The “FaceApp” craze, in which users can use an application to see what they will look like when they are elderly, is experiencing a second wave of popularity. Yet privacy experts point out that FaceApp may just make it that much easier for your privacy to be invaded.
Nobody ever bothers to read disclosures on anything, much less social media. Consequently, users of FaceApp are missing the fine print, which says their information and photographs may be “accessed, disclosed, altered or destroyed.”
As with most applications, your content can be shared amongst businesses that are legally linked to other companies.
In the case of FaceApp, your content can be accessed by the Russian company – and all of its affiliates – that are behind the application.
You may think this simply applies to the photograph you are using to aid yourself, but the situation is far more insidious. You’re actually giving away all of the information that is on your phone, including all of your contacts and all of your photographs.
You’re also giving them a license to use your photos along with your name, username, and your likeness for any commercial purposes that they want.
You are giving all of this to the Russians. That’s the country that was allegedly meddling in our last election.
At least, these are the concerns that are being raised regarding FaceApp.
FaceApp itself is pushing back on these claims.
FaceApp claims the only image it uploads from your phone is the one that you take to age yourself. FaceApp also claims that that image is usually deleted from their servers within 48 hours.
FaceApp also claims that it will remove all data from its servers upon request from any user. FaceApp also claims that – because its features are available without logging in and 99 percent of users don’t log in – it cannot use any data to identify a person.
FaceApp denies that it shares user data with any third parties and insists that user data is not transferred to Russia.
So now we have both sides of the story. But we don’t have is any apparent understanding from the general public about privacy despite years of complaints from this same general public about privacy.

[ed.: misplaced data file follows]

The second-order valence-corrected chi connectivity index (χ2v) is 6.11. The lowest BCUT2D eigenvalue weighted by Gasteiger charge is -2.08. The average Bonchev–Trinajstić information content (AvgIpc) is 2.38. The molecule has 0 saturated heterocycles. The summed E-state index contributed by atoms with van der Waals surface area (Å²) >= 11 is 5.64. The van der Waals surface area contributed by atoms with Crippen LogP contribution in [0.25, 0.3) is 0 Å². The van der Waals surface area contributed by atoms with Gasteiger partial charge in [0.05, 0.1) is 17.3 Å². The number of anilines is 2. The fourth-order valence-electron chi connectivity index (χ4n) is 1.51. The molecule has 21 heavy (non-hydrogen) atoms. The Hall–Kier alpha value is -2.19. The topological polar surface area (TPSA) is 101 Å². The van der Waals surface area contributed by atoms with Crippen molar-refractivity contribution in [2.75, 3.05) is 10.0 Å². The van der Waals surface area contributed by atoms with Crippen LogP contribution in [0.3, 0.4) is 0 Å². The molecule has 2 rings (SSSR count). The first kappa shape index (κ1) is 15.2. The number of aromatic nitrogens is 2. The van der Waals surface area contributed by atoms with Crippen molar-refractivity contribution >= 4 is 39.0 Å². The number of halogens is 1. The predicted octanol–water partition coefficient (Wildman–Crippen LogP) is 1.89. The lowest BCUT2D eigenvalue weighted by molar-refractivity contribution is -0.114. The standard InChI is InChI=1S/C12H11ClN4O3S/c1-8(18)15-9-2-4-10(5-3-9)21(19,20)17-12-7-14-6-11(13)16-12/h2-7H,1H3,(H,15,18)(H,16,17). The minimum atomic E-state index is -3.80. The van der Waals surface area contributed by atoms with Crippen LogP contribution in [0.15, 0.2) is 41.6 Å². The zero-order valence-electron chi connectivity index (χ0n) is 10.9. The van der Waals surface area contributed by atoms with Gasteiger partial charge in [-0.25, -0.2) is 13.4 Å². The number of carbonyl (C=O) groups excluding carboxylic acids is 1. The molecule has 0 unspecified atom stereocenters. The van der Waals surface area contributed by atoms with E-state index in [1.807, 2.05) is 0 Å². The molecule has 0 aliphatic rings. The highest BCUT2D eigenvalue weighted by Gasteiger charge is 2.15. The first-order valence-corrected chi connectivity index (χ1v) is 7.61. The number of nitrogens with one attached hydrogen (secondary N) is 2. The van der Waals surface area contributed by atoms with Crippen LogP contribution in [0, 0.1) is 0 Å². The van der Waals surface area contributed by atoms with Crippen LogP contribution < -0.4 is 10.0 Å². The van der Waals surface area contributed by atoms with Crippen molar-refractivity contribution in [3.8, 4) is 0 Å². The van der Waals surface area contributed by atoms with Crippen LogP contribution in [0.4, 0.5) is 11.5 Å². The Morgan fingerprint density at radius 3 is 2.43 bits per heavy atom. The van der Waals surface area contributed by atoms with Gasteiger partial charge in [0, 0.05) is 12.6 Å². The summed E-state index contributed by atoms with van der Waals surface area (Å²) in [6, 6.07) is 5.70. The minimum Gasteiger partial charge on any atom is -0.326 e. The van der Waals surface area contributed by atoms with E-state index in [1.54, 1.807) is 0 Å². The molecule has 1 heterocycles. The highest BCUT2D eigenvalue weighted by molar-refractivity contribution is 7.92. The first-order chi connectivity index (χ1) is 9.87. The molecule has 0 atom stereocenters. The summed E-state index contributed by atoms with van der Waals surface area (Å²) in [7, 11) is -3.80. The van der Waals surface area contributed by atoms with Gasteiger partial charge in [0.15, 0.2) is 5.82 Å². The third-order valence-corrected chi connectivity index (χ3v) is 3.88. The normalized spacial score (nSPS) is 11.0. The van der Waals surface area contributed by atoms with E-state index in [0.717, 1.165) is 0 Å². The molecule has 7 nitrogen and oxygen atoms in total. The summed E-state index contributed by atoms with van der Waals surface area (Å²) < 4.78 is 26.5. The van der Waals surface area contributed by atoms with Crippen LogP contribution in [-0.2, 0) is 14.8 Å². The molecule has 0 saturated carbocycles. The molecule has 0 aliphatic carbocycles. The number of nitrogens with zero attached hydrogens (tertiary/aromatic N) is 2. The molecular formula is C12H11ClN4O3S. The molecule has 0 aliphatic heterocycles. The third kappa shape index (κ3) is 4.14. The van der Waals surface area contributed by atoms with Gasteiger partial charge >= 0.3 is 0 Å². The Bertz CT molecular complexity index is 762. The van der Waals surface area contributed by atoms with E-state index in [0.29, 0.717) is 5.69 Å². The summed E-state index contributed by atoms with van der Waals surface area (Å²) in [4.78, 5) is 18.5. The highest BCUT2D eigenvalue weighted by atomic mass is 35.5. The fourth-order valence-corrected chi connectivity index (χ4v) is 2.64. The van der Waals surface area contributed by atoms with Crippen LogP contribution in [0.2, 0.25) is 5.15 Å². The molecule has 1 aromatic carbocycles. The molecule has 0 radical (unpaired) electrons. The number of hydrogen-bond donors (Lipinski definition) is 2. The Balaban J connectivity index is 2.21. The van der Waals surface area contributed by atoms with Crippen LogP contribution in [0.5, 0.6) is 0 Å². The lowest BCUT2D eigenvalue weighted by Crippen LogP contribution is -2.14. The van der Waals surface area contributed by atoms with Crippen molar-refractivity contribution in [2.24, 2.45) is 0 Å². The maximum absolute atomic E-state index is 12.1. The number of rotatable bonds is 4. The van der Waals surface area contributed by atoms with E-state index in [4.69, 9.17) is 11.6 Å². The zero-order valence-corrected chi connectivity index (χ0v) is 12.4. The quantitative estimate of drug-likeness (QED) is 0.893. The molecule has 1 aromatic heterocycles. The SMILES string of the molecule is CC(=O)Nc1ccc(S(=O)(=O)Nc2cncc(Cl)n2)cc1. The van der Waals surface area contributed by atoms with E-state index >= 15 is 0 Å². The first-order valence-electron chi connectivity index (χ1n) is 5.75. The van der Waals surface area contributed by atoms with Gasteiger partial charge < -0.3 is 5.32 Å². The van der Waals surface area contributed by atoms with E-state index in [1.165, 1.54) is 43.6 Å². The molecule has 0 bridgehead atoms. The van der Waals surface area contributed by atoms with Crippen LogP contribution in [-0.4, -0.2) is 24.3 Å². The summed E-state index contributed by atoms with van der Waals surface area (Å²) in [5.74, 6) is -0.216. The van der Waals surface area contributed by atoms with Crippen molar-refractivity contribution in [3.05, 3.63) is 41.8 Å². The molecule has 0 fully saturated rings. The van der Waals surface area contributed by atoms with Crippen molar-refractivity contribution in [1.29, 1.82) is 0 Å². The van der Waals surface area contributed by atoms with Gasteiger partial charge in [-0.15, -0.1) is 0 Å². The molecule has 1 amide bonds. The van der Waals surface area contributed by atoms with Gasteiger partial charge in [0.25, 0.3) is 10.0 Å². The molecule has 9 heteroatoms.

Ask anyone who uses any form of social media, or any application on a smartphone, if their privacy matters to them and they will say that it does. Ask them if they are uncomfortable with the idea that their personal information and data are routinely minded by all of these third parties and they will say that they are concerned.
Yet when it comes to actual action about protecting their privacy and data, they skip right over any disclosure, click ‘I agree,’ and begin using the software.
Unless and until people actually take their own privacy seriously, all of the uproar against Facebook, Google, Twitter, and other tech giants cannot be taken seriously – a $5 billion Facebook fine notwithstanding. This provides big tech giants with a pretty solid defense should major litigation ever arise.
All they have to say is, “Everyone says they’re concerned about privacy, but everyone presses the ‘I agree’ button and uses the app anyway.”
The big tech giants simply have to point out that if people were truly concerned about privacy, they would take far greater steps to protect it than they actually do.
Remember, there’s a saying in public relations, “content is forever.” It is. Don’t be a fool.
Last modified: January 10, 2020 2:57 PM UTC